I tried Ghostery Lite but I had two issues with it. It doesn’t block YouTube ads and I didn’t like the way it handles space left behind by blocked ads.
For now, I’ve settled on Wipr. Wipr blocks all ads, trackers, cryptocurrency miners, EU cookie and GDPR notices, and other annoyances. I also switched to Wipr for Safari on my iPhone and iPad in place of BlockBear. BlockerBear was working fine but for consistency, I switched to Wipr.
Those of you that follow my blog will remember that I replaced Gmail with Fastmail several years ago and have never looked back. Up to now, I have been using Fastmail IMAP in Apple Mail on my Mac, iPhone, and iPad. Now I’m using the official Fastmail app on my iPhone and iPad and Fastmail’s webmail on my MacBook Pro so that I can take advantage of snoozing emails. So far I’m very happy with the Fastmail apps.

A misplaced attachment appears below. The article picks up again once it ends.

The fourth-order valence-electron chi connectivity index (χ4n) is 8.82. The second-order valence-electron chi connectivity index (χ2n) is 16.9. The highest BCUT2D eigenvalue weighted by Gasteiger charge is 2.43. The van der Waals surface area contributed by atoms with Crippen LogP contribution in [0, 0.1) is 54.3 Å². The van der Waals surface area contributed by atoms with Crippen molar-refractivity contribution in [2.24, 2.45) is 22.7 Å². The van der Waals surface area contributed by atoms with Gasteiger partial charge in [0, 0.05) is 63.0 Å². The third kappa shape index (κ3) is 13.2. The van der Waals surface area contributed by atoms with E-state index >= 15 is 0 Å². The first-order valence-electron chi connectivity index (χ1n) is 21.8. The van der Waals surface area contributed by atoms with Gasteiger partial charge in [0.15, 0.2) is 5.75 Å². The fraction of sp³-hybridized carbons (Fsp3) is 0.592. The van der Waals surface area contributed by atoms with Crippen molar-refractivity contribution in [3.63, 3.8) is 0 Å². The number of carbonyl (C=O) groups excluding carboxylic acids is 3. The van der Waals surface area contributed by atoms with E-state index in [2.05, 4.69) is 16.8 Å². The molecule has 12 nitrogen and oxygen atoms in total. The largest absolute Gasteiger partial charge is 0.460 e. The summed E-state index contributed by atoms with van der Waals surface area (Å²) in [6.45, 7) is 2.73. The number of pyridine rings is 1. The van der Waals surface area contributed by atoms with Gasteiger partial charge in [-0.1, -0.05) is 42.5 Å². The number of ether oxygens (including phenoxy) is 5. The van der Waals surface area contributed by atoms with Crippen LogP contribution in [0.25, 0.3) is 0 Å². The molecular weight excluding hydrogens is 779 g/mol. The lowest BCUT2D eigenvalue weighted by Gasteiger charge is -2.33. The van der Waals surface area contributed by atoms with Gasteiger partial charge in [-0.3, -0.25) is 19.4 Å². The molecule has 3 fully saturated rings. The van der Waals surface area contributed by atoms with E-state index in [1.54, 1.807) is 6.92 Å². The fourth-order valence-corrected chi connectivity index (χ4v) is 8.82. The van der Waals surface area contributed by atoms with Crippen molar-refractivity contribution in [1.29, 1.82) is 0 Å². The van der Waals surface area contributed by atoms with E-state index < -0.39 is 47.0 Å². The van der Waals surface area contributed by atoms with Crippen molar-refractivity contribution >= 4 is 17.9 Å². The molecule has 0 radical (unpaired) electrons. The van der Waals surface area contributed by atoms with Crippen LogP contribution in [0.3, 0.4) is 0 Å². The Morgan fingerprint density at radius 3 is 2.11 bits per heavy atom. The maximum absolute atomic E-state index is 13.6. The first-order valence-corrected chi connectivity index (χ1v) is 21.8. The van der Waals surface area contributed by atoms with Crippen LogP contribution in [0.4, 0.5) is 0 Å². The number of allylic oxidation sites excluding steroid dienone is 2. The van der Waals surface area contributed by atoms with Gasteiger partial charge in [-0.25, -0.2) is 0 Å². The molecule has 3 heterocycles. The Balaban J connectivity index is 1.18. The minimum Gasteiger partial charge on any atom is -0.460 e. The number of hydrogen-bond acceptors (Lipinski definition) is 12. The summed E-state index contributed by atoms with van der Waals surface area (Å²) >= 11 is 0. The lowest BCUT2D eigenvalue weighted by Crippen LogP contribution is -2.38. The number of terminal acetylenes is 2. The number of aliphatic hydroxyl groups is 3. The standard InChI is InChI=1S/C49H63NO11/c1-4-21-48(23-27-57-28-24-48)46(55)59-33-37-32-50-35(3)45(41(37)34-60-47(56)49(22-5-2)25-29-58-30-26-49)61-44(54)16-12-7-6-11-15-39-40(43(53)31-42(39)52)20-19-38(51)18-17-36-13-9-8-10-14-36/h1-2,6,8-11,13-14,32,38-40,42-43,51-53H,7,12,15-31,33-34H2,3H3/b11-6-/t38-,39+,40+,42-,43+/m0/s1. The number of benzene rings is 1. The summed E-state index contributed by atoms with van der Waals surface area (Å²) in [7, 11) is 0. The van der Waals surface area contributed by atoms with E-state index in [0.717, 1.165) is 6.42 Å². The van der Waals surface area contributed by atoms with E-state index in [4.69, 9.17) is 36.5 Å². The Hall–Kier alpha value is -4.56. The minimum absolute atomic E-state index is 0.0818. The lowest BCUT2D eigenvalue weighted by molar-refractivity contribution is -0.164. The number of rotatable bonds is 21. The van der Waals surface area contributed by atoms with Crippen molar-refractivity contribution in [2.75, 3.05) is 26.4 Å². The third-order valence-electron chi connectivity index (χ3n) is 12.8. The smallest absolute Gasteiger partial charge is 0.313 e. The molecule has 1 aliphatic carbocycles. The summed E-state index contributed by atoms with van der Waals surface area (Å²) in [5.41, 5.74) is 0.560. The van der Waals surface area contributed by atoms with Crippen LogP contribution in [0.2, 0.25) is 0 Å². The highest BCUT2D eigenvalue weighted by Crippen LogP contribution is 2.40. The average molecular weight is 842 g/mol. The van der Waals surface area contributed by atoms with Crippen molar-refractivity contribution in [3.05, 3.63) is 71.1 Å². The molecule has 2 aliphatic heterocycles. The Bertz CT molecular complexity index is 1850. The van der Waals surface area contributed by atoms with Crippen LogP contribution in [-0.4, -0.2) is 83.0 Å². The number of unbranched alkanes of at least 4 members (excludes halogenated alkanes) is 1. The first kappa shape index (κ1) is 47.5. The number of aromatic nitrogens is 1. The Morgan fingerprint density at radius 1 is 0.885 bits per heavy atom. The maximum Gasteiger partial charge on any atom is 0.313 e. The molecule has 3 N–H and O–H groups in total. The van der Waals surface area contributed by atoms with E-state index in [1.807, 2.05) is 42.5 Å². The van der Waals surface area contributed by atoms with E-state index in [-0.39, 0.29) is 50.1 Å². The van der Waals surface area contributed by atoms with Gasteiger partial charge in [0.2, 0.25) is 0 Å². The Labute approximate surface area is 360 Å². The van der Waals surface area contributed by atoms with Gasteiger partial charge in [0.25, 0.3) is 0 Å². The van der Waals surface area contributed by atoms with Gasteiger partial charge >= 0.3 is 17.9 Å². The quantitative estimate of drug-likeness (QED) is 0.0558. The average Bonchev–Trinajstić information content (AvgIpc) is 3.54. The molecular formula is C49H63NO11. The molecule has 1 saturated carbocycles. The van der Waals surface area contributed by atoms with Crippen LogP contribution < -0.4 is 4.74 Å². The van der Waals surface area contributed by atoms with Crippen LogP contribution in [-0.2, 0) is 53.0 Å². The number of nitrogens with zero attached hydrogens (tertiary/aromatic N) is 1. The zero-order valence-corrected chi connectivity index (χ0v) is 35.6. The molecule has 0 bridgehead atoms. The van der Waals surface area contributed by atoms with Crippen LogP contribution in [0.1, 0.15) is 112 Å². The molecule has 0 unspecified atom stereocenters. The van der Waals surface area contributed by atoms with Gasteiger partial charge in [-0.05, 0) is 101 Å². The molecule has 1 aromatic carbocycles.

As a quick side note, I used Unite 2 to create a native Fastmail Mac app. This works out really well since Fastmail doesn’t offer an app for Mac.
If you would like to try Fastmail use this link to get a 30 day free trial and a 10% discount for the first year.
I’m going to do a 1 year subscription to Drafts 5. Under normal circumstances, I would continue using the free version because that’s all I need. But today the developer posted a tweet with a special offer that I’m interested in.
Now through the end of the day tomorrow, Sept. 18, 2019, all proceeds from new Drafts Pro subscriptions will be donated to support the @_RelayFM St. Jude Fundraiser. Details:. I’ve been thinking about donating but as of yet I haven’t done so. This is a perfect way to do it. I get Drafts Pro for 12 months and the developer is donating the proceeds of my purchase to the RelayFM St. Jude Fundraiser. That sounds like a win-win to me.
Thanks to Greg Pierce for this great offer.